June 11 – 16, 2018, new location: ELSÄSSERSTRASSE 215, BASEL, a 3 minute walk from VOLTAPLATZ, booth #В18
Voloshyn Gallery is proud to announce its participation in VOLTA14 Basel 2018 contemporary art fair under the aegis of Art Basel Week, and is happy to represent the works of three artists: Maria Sulymenko, Zhanna Kadyrova, and Anastasiia Podervianska.
The international VOLTA fair was founded in Basel (Switzerland) in 2005, debuting in New York as VOLTA NY in 2008. Its history, which goes back 14 years, began at Volta-Platz, right around the corner from the COOP distribution center (the fair’s current location). This year, VOLTA inaugurates COOP as Basel’s newest art hub, and a new space for discovery. The new location is next to Novartis Campus, at Elsässerstrasse 215.
“Throughout the years, VOLTA consistently claimed new territory through content and location. Always evolving, continuously reinventing our shape, consistently moving forward, constantly exploring new terrains and positions. We aim to do what we do best: providing a platform for professional gallery work while remaining a place for research and discovery,” comments Amanda Coulson, VOLTA Artistic Director and co-founder.
VOLTA14 will host 74 galleries from 28 countries, including Voloshyn Gallery’s debut at VOLTA Basel. Earlier this year, it participated in the March fair VOLTA NY (New York).
Voloshyn Gallery booth will feature the project The Glass World of People and Things by Maria Sulymenko, a German artist of Ukrainian origins. Her understated laconic watercolors never fail to captivate. Events seem to decelerate and freeze in mid-air, plunged into the grey tranquil atmospheric space.
The artist stated that, instead of setting concrete goals or coming up with theoretical concepts, she explores both what she sees and the way she sees it in her works. The desire to convey the atmosphere comes first. “I always liked office spaces, these strange, mysterious, empty planes endowed with their own rituals and hierarchies. What’s going on there? What do people do? Maybe they just idle about, or maybe they are developing plans for world domination. I’m always passionate about my characters, no matter how marginal; they are generalizations rather than real people, but I like to think that they have a life of their own beyond the frame,” Maria Sulymenko explained.
The artist meticulously arranges all the details while leaving the overall impression of an impromptu improvisation. Her protagonists do not belong to any era in particular, and exist in somewhat conditional configurations, often in a naively stylized environment evocative of the subconscious rather than the evident. There is something deeply existential about the absurdity inherent in all these events. The watercolors beg the question: are Sulymenko’s protagonists everymen going with the flow, or are they nonconformists who choose to cherish their solitude?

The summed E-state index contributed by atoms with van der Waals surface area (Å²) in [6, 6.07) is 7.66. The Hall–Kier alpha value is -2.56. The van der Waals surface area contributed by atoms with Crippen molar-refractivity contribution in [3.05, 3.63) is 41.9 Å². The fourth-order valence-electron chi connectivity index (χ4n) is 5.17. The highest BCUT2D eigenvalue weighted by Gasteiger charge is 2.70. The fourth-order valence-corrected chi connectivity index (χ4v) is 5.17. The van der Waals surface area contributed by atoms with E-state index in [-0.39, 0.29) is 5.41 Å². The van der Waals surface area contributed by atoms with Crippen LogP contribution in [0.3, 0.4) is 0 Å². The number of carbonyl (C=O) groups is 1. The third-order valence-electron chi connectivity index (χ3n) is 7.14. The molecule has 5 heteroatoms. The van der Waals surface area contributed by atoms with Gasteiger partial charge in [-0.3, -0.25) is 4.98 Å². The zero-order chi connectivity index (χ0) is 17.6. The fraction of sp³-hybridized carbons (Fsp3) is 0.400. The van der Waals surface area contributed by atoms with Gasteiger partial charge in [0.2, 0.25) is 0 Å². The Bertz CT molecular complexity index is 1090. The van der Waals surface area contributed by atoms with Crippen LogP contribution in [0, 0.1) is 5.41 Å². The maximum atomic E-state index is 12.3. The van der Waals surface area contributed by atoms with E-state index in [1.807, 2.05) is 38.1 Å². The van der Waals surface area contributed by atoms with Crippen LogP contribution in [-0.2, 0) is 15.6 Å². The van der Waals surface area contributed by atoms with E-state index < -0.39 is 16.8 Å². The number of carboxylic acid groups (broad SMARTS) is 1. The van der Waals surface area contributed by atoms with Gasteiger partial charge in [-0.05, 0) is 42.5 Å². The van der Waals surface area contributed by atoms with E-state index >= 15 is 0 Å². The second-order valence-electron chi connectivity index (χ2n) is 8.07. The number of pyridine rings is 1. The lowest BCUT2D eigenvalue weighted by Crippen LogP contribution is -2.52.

The Glass World of People and Things encourages the conclusion that people keep trying to surround themselves with pointless knickknacks and excessive objects. What for? It could provide comfort, a sense of belonging to a given social group, and solace from existential solitude and anxiety of desocialization.
Maria Sulymenko was born in 1981 in Kyiv, Ukraine, in the family of artists. She graduated from the T.H. Shevchenko State Comprehensive Art School (Kyiv) before moving to Germany for university studies. She studied sculpture and painting at the Akademie der Bildenden Künste in Stuttgart. After graduation, she studied graphic design at Hochschule für Gestaltung in Offenbach am Main, where her professors included such acclaimed figures as ATAK (Georg Barber) and Eike König. Maria, who creates large-format paintings on paper and canvas, developed her artistic style in Germany. In 2016-2017, Voloshyn Gallery presented her works at SCOPE in Miami and in Basel. At present, Sulymenko lives and works in Irndorf, Germany.
The artist and sculptor Zhanna Kadyrova works in the tradition of site-specific art, creating objects, installations, mosaics and sculpture. Urban studies are a prominent theme in her works. Kadyrova’s Unapparent Shapes, featured at the gallery’s booth, explores how mostly invisible, ephemeral phenomena transform into their opposites: tangible shapes that clutter the space. Kadyrova creates physical embodiments for the play of light and shadow, moulding them in cement. We seldom register the lamps that emit light waves or cast shadows. And yet, their invisibility is illusory: in reality, these mechanisms intrude into our lives, and their existence has weighty consequences that range from the positive (lighting dark spaces) to the sinister (intruding upon private lives). Some objects of “unapparent shape” are created within the exhibition space to fit its architectural peculiarities and to better underscore the seeming invisibility of light and shadows.